History of Present Complaint is your first book. Tell me about it in a few words.
HoPC is a creative non-fiction prosetry collection about my real-life badness. I completed the manuscript during London Lockdown 1 and the heatwave summer of 2020. Though it was difficult and, at times, painful to write, it was necessary for my recovery; I needed get the badness out of me and thought that if I turn my trauma into art, into something good, into something that might help someone else, then it won’t kill me. And here I am, still alive (just).
When did you start writing? What got you into it?
I started writing as a child, stories mainly. Had my first poem published in print when I was 10. It was a poem about a schoolgirl who died as a direct result of her addiction to sugary tea. Which unknowingly set the tone for my entire writing career: death, addiction, British gallows humour.
I’ve kept a private journal since age 11 so I have always written for myself, consciously building evidence of what was happening to me as mental illness took hold. I only wrote and sold poems when I was skint as a teen/student and needed the money. I took part in NaPoWriMo 2012 just for the fun of it, started a blog and posted my poems every day, and the response I got was incredible, so then I began sharing my real life on my blog: diary-style entries, short stories, essays, poems, unsent letters, micro memoir, everything and anything I wanted to, and have never looked back. My father was a poet/writer/artist too, so he was a great source of inspiration and encouragement to me and my writing.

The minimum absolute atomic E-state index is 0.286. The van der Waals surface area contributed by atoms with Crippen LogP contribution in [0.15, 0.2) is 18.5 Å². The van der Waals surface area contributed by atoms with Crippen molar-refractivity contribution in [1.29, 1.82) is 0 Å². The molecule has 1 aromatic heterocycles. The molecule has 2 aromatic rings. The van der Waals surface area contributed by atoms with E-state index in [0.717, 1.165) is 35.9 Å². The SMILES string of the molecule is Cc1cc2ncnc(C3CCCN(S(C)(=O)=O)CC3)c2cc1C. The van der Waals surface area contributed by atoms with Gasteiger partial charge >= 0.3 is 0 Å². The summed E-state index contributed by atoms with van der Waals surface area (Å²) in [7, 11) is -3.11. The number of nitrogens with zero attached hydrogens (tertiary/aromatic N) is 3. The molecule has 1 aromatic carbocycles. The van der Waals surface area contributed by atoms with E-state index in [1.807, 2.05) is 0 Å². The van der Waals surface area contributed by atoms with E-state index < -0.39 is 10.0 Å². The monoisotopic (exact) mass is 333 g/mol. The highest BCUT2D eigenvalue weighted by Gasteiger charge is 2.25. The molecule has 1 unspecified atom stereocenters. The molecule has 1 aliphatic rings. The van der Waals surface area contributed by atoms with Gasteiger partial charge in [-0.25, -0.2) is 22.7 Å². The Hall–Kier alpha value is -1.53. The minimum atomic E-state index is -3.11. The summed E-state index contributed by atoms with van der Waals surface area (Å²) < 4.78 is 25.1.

Your style is a hybrid of prose and poetry, what/who are your inspirations for both genres?
I’m inspired by the honesty found in journals and letters (Plath, Kafka, Pavese) and the liberty of Breton’s Surrealist Manifesto (1924). Fernando Pessoa’s The Book of Disquiet and Agua Viva by Clarice Lispector are also major influences on me.
There is a lot of British humour in your writing, any favourite comic personalities/shows?
Peep Show is my kind of humour to a T. I think the script (written by Armstrong, Bain, O’Connor, and Mitchell and Webb themselves) is genius. Mock the Week for satire. And Micky Flanagan did the best stand-up show I’ve seen live, he’s so relatable.
How do you write? Do you have a routine?
I’m traditional – always black ink on any paper I have to hand when the inspiration comes. I have notebooks and post-it notes and piles scrap paper and pens in every room of my flat, every handbag, every jacket. If I can’t physically write I make do with typing ideas into my phone notes.
I don’t have a set routine at all, my mental illnesses don’t allow for it. I write whatever I want whenever my brain lets me, but I tend to have my best ideas when I’m drunk, sitting on the kitchen floor having a cigarette break, or in the bath. I also go back through my old journals if I need inspiration. I do write every day though, a paragraph in my diary before bed each night as I’m waiting for my sedative to kick in.
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